[The actions of the troops defending Richmond in 1864] were not marked by the boldness and decision which formerly characterized them. Except in particular instances, they were feeble; and want of confidence seemed to possess officers and men. This condition, I think, was produced by the state of feeling in the country, and the communications received by the men from their homes urging their return and abandonment of the field.

Ultimately, “want of confidence” turned into actual desertion. The great Confederate armies were plagued by desertions during the war’s final months. Some 40 percent of the Confederate troops east of the Mississippi River deserted during the winter of 1864 to 1865. Many soldiers voted for peace by heading home.

So it was that Grant’s strategy of exhaustion broke up a war that had degenerated into a protracted stalemate. When the exhaustion strategy was employed, it finally tipped the balance decisively in favor of the Union Army. Thereafter, it was given great consideration by strategists in conflicts all around the world. It had its inherent risks, though, for every time it was employed, attackers ran the risk of breeding strong emotions of hate and revenge in the civilians they affected. In World War I, for example, Germany gambled when it began unlimited attacks on Allied merchant shipping with their U-boats. They lost that gamble when the previously neutral United States, outraged by the U-boat attacks, entered the war on the Allied side.

Today, in the South, memories of Sherman’s march still engender more feelings of disaffection than any other event in the Civil War. Abraham Lincoln had anticipated such a reaction, however, and had planned to construct a very forgiving peace. By doing so, he hoped to minimize the chances of creating Southern insurgencies that might have continued the war as a guerilla conflict.

Demise of the Strategy of Exhaustion

The strategy of exhaustion played a notable role in warfare from the last year of the Civil War through the strategic bombing campaigns of World War II. After 81 years, however, the strategy was finally discarded. It went out with a bang when atomic bombs were exploded over Hiroshima and Nagasaki, Japan, by the United States in 1945.

The strategy of exhaustion was eclipsed after 1945 for three basic reasons. First, the elevated risks that characterized the atomic era served to substantially restrict warfare and eliminate highly provocative strategies that might cause rapid escalations in conflict. Second, the new world order that emerged after World War II was deemed to be satisfactory by the major powers, and they worked toward preserving the status quo; a country that employed a destructive strategy of exhaustion during a conflict threatened that order by upsetting the balance of power. Finally, it was no longer in the best interest of countries to employ a strategy of exhaustion because, in modern conflicts, it did not serve their wartime ends; modern technology meant that an aggressor might face a severe retaliation and find itself the one “exhausted.”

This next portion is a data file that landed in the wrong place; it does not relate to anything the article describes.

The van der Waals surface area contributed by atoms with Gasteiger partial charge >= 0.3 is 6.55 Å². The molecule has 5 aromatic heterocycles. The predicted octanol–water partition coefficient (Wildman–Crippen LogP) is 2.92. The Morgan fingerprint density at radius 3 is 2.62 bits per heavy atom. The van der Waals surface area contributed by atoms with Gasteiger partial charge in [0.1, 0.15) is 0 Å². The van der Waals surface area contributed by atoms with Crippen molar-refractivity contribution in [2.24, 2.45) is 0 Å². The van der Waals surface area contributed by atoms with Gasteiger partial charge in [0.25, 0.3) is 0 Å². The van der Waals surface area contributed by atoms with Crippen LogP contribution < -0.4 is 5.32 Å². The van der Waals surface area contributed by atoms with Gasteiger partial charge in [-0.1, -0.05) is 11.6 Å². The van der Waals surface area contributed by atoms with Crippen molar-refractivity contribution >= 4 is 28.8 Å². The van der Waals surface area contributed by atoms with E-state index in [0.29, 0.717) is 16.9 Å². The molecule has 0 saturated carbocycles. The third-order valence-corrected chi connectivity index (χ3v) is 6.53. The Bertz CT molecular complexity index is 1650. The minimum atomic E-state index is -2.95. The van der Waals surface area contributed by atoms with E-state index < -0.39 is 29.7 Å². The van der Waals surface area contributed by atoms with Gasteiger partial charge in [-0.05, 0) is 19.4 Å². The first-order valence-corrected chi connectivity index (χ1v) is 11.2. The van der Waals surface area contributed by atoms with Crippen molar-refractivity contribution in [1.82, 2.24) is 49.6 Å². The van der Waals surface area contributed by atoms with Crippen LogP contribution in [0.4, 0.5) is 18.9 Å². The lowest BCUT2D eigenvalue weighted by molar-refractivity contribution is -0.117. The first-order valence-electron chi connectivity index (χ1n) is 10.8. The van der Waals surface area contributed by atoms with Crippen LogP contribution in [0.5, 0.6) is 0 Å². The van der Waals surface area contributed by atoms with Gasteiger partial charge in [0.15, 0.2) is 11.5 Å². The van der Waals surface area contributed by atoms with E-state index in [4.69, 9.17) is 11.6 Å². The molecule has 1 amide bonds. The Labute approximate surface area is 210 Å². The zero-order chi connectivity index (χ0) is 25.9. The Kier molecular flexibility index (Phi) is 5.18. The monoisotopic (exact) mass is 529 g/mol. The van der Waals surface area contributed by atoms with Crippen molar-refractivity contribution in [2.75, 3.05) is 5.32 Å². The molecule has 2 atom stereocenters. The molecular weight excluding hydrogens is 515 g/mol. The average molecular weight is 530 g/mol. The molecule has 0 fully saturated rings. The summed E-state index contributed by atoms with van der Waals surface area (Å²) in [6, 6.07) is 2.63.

When the United States unleashed its nuclear fury on civilian centers in Japan, it brought a decisive end to World War II. Attacks on nonmilitary targets that supported the war effort were the essence of a strategy of exhaustion. However, in 1945, the potential destruction inherent in these attacks became too much for the world to bear. Then, when nuclear weapons spread to the Soviet Union, people recognized quickly that there would be no winners in the world’s next total war. As British Prime Minister Harold Macmillan put it in 1957, “Let us be under no illusion; military forces today are not designed to wage war; their purpose is to prevent it.”

With the major powers too afraid to wage wars among themselves, they could only advance their interests indirectly by supporting “liberation movements” around the globe. A strategy of exhaustion had no impact in these small wars because each country (or movement) easily resurrected any damaged logistics capability with sustainment from its superpower sponsor.

Return of Stalemate

In the world order that emerged after 1945, a nice, tidy stalemate that kept each power in check became something of value, rather than frustration, to national leaders. While military leaders continued to promote strategies for total victory, such as General Douglas MacArthur’s China strategy in the Korean War and the Joint Chiefs of Staff’s recommendations during the Vietnam War, political leaders balked, apparently being more interested in a good tie than a victory.